b) Empirical evidence: There is somewhat more information about time-related aspects of rehabilitation than other aspects, with considerable national variation as to when and how much stroke rehabilitation is provided, and its use is affected by factors that seem to have little apparent clinical relevance (59,60). How soon rehabilitation is provided following the onset of the illness appears to be critical. A meta-analysis of stroke trials found that the improvement in performance in focused stroke rehabilitation appeared to be due to earlier initiation of treatment, but not to duration of intervention (25). However, the timing may vary with the underlying condition (e.g., stroke versus hip fracture) and in relationship to the natural history of the disease (acute versus post-acute phases of recovery). Kramer et al. found that hip fracture patients did not experience the same benefits as stroke patients from post-acute care in settings with high-frequency therapy (16). Other data indicate hip fracture patients appear to benefit from high-frequency therapy during acute hospitalization (61). There may be a critical window of time during recovery when more frequent therapy can improve outcomes, and this window may be earlier for hip fracture than for stroke. The amount of therapy may be another important aspect of rehabilitation timing. Kramer et al. showed stroke patients had better outcomes if they received post-acute rehabilitation in facilities providing more total therapy sessions (16). Another study showed long lasting improvement in function among stroke patients forced by constraint of the unaffected extremity to use the affected extremity for up to 6-8 hours per day (62). Little is known about the effect of treatment duration on rehabilitation outcomes.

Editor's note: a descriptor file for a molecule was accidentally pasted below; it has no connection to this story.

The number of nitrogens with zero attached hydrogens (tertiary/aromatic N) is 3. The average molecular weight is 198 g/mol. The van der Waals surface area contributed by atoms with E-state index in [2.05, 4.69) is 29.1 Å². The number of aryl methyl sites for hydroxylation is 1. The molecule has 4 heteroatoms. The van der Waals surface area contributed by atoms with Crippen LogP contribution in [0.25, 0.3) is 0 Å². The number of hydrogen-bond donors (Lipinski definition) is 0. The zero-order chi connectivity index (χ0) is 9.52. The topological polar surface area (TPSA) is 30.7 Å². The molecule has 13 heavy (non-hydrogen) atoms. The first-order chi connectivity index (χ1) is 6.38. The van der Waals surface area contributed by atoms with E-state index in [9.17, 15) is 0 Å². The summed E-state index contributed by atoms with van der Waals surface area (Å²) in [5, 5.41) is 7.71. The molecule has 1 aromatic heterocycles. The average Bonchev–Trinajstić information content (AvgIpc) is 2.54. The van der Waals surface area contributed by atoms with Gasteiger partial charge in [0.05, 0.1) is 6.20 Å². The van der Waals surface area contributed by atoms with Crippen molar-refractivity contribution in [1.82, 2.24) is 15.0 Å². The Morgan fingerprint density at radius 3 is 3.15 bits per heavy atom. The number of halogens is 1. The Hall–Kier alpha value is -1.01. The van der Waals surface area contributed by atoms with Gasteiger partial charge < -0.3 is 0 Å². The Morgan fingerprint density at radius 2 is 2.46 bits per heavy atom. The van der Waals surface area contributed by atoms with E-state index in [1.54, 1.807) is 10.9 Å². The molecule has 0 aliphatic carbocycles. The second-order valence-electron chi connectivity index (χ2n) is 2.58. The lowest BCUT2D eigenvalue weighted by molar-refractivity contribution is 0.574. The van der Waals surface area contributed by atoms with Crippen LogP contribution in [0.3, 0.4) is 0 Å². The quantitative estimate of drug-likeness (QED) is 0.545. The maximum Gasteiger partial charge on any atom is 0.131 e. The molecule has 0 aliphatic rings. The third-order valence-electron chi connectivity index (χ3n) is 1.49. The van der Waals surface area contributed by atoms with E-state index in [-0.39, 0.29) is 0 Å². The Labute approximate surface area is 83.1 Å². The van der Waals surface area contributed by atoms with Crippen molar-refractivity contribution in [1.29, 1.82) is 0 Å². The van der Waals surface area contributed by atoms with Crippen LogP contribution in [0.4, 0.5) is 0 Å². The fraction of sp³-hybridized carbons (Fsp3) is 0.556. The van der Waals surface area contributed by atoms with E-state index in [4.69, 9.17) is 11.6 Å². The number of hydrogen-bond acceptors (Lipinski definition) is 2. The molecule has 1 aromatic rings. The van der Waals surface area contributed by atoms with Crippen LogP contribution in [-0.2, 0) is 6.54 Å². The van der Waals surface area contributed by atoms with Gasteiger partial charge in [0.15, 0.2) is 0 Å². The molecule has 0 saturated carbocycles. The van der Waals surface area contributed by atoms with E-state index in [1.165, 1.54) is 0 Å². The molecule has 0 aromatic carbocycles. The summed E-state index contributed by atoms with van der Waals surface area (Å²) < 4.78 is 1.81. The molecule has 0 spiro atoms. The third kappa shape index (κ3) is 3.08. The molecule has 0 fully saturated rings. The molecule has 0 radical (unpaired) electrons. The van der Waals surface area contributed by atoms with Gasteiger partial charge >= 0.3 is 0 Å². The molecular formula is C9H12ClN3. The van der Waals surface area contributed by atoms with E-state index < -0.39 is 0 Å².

Policies and Procedures
Coordination of Care

a) Description and definitions: Recovery of function after illness may occur over a prolonged period of time, during which patients may change locations several times (20,60). Multiple differing providers impact on the patients over the course of their recovery be it in one, or multiple, locations. Thus, coordination of rehabilitative care among providers and across the continuum of care may be an important factor affecting the rehabilitation outcomes.

b) Empirical evidence: Although data outside the rehabilitation literature indicate that coordination of care has an independent effect on clinical outcomes (63,64) and many rehabilitation providers believe in its importance (23,65), most stroke rehabilitation studies do not isolate activities that affect coordination of care from other simultaneous interventions.

Guidelines and Other Systematically Developed Statements for Guiding Care

a) Description and definitions: As in other areas of medicine, rehabilitation is turning to guidelines, care maps, protocols, and other systematically developed statements to help with decisions about appropriate rehabilitation care for specific clinical conditions.

b) Empirical evidence: Forbes, Duncan, and Zimmerman recently published medical record review criteria based on the AHCPR stroke guidelines, including documentation of physical and psychological rehabilitation goals, family participation in therapy, and evidence of a discharge plan (66). However, we have little empirical data on the effects of guidelines in rehabilitation. One study found no benefit from use of a critical pathway for stroke rehabilitation compared to usual care (67), yet another showed that using a critical pathway reduced costs and lengths of stay for acute stroke patients (68). The first study may have had contamination of the control group; that is, the control group implemented elements of the critical pathway, while the second used a pre-post methodology and did not have a control group: thus, differences in methodology may account for the differences in results. However, these respective methodological problems preclude a conclusion about the efficacy of guidelines for acute stroke care.

Overall Outcomes of Care